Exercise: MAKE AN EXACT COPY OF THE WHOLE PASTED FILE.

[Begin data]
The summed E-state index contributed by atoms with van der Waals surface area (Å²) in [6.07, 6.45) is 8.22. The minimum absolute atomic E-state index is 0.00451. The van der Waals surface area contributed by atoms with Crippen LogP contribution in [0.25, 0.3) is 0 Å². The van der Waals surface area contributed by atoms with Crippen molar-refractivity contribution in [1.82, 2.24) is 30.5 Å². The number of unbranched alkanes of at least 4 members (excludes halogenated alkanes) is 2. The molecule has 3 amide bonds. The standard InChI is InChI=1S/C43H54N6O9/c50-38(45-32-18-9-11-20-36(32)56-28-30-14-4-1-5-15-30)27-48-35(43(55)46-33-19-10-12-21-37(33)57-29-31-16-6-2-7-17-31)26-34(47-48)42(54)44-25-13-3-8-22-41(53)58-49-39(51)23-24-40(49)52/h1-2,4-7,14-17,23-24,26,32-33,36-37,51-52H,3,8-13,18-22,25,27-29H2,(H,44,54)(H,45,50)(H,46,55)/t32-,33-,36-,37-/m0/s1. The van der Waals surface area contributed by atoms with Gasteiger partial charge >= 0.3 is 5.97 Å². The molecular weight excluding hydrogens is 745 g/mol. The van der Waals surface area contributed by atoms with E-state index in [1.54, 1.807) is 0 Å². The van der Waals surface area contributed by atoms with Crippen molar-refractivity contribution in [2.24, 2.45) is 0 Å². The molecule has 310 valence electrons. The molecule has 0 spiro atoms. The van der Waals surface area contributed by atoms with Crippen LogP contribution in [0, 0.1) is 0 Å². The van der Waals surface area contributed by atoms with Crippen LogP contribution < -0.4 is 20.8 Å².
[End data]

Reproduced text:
The summed E-state index contributed by atoms with van der Waals surface area (Å²) in [6.07, 6.45) is 8.22. The minimum absolute atomic E-state index is 0.00451. The van der Waals surface area contributed by atoms with Crippen LogP contribution in [0.25, 0.3) is 0 Å². The van der Waals surface area contributed by atoms with Crippen molar-refractivity contribution in [1.82, 2.24) is 30.5 Å². The number of unbranched alkanes of at least 4 members (excludes halogenated alkanes) is 2. The molecule has 3 amide bonds. The standard InChI is InChI=1S/C43H54N6O9/c50-38(45-32-18-9-11-20-36(32)56-28-30-14-4-1-5-15-30)27-48-35(43(55)46-33-19-10-12-21-37(33)57-29-31-16-6-2-7-17-31)26-34(47-48)42(54)44-25-13-3-8-22-41(53)58-49-39(51)23-24-40(49)52/h1-2,4-7,14-17,23-24,26,32-33,36-37,51-52H,3,8-13,18-22,25,27-29H2,(H,44,54)(H,45,50)(H,46,55)/t32-,33-,36-,37-/m0/s1. The van der Waals surface area contributed by atoms with Gasteiger partial charge >= 0.3 is 5.97 Å². The molecular weight excluding hydrogens is 745 g/mol. The van der Waals surface area contributed by atoms with E-state index in [1.54, 1.807) is 0 Å². The van der Waals surface area contributed by atoms with Crippen molar-refractivity contribution in [2.24, 2.45) is 0 Å². The molecule has 310 valence electrons. The molecule has 0 spiro atoms. The van der Waals surface area contributed by atoms with Crippen LogP contribution in [0, 0.1) is 0 Å². The van der Waals surface area contributed by atoms with Crippen LogP contribution < -0.4 is 20.8 Å².